Thirty four years after director Bruce Brown made a permanent impact with his surfing documentary "The Endless Summer", his son Dana Brown made his own surfing documentary, "Step Into Liquid". In a few aspects, this newer movie is an improvement on the older documentary. The cinematography and the camerwork is stuff that Bruce Brown could only dream of having at his disposal all those years ago; it is extremely professional (and spectacular). Also, we learn a heck of a lot more about the sport of surfing, as well as how it's changed dramatically since Bruce Brown's movie.

But I think the original documentary has some strengths that are not quite realized in the newer movie. The original documentary I think was a lot more magical, having a quiet and easygoing charm that made you follow it along and made you realize how special surfing was.

I'm not saying one of these documentaries is better (or worse) than the other - instead they each have their own unique perspective and style. Both documentaries are well done, and are definitely worth watching.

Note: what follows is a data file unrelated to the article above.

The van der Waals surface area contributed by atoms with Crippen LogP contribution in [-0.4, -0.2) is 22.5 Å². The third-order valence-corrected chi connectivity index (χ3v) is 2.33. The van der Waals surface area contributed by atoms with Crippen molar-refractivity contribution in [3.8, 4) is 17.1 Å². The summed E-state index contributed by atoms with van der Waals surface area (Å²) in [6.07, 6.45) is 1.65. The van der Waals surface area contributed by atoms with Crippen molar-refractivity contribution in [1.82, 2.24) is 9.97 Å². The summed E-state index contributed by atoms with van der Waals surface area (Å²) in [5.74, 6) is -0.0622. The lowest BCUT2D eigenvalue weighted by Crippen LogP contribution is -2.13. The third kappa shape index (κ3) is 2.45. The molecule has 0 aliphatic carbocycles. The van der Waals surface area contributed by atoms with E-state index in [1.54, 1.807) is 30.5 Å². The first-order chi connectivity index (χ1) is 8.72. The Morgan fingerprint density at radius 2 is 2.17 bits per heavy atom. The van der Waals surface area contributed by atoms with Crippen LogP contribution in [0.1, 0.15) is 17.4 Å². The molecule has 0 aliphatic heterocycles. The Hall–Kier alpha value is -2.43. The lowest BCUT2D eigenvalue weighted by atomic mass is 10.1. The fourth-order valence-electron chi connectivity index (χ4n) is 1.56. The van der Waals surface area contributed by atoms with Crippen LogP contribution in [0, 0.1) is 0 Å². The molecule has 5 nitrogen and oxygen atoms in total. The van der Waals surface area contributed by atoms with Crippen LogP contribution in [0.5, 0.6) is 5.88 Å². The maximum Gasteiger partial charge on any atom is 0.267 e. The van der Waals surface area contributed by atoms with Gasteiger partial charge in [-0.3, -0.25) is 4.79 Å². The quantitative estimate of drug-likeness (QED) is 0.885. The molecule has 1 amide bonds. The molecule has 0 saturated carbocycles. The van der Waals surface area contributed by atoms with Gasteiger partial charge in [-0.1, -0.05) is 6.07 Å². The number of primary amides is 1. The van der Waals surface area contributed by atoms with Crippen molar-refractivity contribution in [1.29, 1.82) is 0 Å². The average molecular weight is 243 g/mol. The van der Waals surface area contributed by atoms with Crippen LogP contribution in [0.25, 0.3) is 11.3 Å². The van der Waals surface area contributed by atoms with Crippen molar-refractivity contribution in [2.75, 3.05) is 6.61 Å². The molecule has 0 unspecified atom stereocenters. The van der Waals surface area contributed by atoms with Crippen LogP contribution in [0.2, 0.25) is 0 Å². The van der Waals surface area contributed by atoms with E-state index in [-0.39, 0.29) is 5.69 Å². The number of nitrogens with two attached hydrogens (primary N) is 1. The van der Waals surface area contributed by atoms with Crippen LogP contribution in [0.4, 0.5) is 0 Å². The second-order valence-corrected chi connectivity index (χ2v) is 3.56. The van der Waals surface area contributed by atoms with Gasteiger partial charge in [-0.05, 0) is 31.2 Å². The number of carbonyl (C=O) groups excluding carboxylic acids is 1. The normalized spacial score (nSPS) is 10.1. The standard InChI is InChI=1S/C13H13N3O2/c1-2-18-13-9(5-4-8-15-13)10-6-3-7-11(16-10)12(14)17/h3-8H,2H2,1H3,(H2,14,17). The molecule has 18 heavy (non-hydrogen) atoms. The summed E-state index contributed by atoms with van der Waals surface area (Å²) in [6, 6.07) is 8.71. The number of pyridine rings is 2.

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Brave play
evening128 December 2012
Warning: Spoilers
An affectionately narrated documentary about big waves and the courageous surfers who take them on.

We visit some of the world's top meccas for the sport, like Oahu's awe-inspiring "Pipeline," and less-well-frequented spots, such as the Great Lakes and a Texas tanking lane.

We meet some surfing stars, like buff and model-handsome Laird Hamilton, as well as less-likely aficionados, including an American war vet who returns to Vietnam to introduce underprivileged kids there to the pleasures of wave-riding.